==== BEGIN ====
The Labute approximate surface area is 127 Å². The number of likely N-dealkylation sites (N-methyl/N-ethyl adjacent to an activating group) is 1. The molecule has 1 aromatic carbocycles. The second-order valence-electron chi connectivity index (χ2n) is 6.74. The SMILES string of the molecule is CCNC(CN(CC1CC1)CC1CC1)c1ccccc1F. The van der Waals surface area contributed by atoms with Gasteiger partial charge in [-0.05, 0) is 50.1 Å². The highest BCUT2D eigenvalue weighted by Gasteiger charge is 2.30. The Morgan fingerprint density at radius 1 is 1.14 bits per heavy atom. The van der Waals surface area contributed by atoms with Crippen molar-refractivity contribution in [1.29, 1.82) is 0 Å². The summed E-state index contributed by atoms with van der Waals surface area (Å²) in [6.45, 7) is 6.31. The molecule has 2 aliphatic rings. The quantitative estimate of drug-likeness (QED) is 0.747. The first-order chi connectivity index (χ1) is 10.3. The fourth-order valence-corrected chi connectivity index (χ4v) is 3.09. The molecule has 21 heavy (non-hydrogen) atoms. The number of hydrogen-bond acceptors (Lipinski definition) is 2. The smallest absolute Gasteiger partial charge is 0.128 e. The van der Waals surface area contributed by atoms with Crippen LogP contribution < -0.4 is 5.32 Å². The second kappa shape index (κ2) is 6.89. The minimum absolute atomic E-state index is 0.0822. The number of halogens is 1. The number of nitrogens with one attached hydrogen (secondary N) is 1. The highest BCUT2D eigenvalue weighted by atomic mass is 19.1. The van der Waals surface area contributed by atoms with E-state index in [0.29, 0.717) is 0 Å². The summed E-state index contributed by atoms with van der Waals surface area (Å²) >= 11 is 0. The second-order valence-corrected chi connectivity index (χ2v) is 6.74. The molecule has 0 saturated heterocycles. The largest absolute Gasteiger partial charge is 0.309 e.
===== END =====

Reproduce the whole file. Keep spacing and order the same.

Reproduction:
The Labute approximate surface area is 127 Å². The number of likely N-dealkylation sites (N-methyl/N-ethyl adjacent to an activating group) is 1. The molecule has 1 aromatic carbocycles. The second-order valence-electron chi connectivity index (χ2n) is 6.74. The SMILES string of the molecule is CCNC(CN(CC1CC1)CC1CC1)c1ccccc1F. The van der Waals surface area contributed by atoms with Gasteiger partial charge in [-0.05, 0) is 50.1 Å². The highest BCUT2D eigenvalue weighted by Gasteiger charge is 2.30. The Morgan fingerprint density at radius 1 is 1.14 bits per heavy atom. The van der Waals surface area contributed by atoms with Crippen molar-refractivity contribution in [1.29, 1.82) is 0 Å². The summed E-state index contributed by atoms with van der Waals surface area (Å²) in [6.45, 7) is 6.31. The molecule has 2 aliphatic rings. The quantitative estimate of drug-likeness (QED) is 0.747. The first-order chi connectivity index (χ1) is 10.3. The fourth-order valence-corrected chi connectivity index (χ4v) is 3.09. The molecule has 21 heavy (non-hydrogen) atoms. The number of hydrogen-bond acceptors (Lipinski definition) is 2. The smallest absolute Gasteiger partial charge is 0.128 e. The van der Waals surface area contributed by atoms with Crippen LogP contribution < -0.4 is 5.32 Å². The second kappa shape index (κ2) is 6.89. The minimum absolute atomic E-state index is 0.0822. The number of halogens is 1. The number of nitrogens with one attached hydrogen (secondary N) is 1. The highest BCUT2D eigenvalue weighted by atomic mass is 19.1. The van der Waals surface area contributed by atoms with E-state index in [0.29, 0.717) is 0 Å². The summed E-state index contributed by atoms with van der Waals surface area (Å²) >= 11 is 0. The second-order valence-corrected chi connectivity index (χ2v) is 6.74. The molecule has 0 saturated heterocycles. The largest absolute Gasteiger partial charge is 0.309 e.